Friday, May 12, 2023

Finessing Reed funk phrases

A baseline thing to do with Reed funk methods is to practice in two measure phrases. For example: one measure cut time funk* / one measure RH lead**.

* - CUT TIME FUNK: Reading from Syncopation, play melody rhythm on bass drum, except play the 3 on the snare drum— adding it to the written rhythm if necessary—add quarters/8ths on cymbal. 

** - RH LEAD: Play melody rhythm on cymbal with RH, plus bass drum in unison. Fill in gaps in rhythm with LH on SD to make a full measure of 8th notes. 
Here's how you would play that phrase reading line 1 on p. 34 of Syncopation— look it up, the rhythm is 1& &3 4:  

As you get deeper into practicing that, especially when running the full-page exercises, that formula creates some rather artificial connections between the two measures— the resulting thing is not how I would play. Or maybe there are some hipper possibilities, that move more naturally. We'll look at some examples of that from Exercise 1 on p. 38 of Syncopation. 

You could play the page straight through, or isolate any two measures and repeat them. Let's isolate measures 2-3 of line 2:

Played strictly first measure: cut time funk / second measure: RH lead: 

It's kind of weird to just start a measure with a ghost note. You could accent that note instead, or just start the RH lead portion earlier, on beat 4: 

With measures 3-4, also on line 2: 

Played like this with the straight formula: 

On the repeat, we're hitting the cym/bd on the & of 4, and cym only on 1. I'm more inclined to put an accent on that & of 4— let's do it on an open hihat, closing it on 1.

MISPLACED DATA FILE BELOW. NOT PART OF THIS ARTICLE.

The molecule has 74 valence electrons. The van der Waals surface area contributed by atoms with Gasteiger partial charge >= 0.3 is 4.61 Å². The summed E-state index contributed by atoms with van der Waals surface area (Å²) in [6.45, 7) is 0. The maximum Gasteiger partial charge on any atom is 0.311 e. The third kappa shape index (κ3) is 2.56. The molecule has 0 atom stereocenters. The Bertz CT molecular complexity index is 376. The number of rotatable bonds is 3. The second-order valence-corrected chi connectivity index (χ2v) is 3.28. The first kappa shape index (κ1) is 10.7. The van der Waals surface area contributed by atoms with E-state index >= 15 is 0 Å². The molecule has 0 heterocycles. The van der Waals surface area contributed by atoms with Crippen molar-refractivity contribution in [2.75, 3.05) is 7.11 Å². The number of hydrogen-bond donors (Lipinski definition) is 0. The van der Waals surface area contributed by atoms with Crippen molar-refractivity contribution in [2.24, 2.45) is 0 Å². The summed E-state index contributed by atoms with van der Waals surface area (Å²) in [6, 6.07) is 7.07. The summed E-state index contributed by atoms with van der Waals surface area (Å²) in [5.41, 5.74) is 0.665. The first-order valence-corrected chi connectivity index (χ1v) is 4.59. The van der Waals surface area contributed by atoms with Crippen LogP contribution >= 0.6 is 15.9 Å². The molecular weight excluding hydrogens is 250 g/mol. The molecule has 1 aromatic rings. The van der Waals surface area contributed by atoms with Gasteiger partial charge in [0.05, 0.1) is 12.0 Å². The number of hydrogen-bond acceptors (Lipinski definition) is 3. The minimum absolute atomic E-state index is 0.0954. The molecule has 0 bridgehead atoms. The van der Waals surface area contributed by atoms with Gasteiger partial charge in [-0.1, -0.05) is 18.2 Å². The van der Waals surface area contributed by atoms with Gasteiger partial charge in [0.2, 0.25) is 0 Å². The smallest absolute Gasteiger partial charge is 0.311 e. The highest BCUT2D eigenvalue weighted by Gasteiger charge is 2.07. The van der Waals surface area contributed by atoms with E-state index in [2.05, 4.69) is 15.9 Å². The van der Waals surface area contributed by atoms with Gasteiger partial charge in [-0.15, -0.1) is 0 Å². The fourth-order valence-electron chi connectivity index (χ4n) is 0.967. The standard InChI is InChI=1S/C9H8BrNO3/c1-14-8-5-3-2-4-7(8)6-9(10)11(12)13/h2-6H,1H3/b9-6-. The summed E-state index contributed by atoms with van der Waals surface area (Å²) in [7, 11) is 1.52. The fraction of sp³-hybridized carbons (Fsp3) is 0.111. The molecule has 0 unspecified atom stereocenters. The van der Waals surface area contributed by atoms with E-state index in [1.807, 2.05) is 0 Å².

I'll also start the RH lead part early, as on the last example:  

The first two measures of line 3: 

By the formula: 

Like with the first example, I would start the LH filler early. And if I wanted to play a crash on 1 at the beginning of the phrase, I would not hit the cymbal along with the bass drum on the & of 4 at the end. The 4 at the end of the phrase would be a natural place to accent the snare drum, as well:  

Some ideas to think about. This covers most situations you'll encounter practicing from Syncopation. Maybe there will be spots where you'll want to figure your own thing out. Always feel free to make your own alterations. These types of practice systems are neither perfect nor sacrosanct. In a sense the point of practicing is to learn new stuff, but it's also to learn it in a way that connects to what you already know how to do. 

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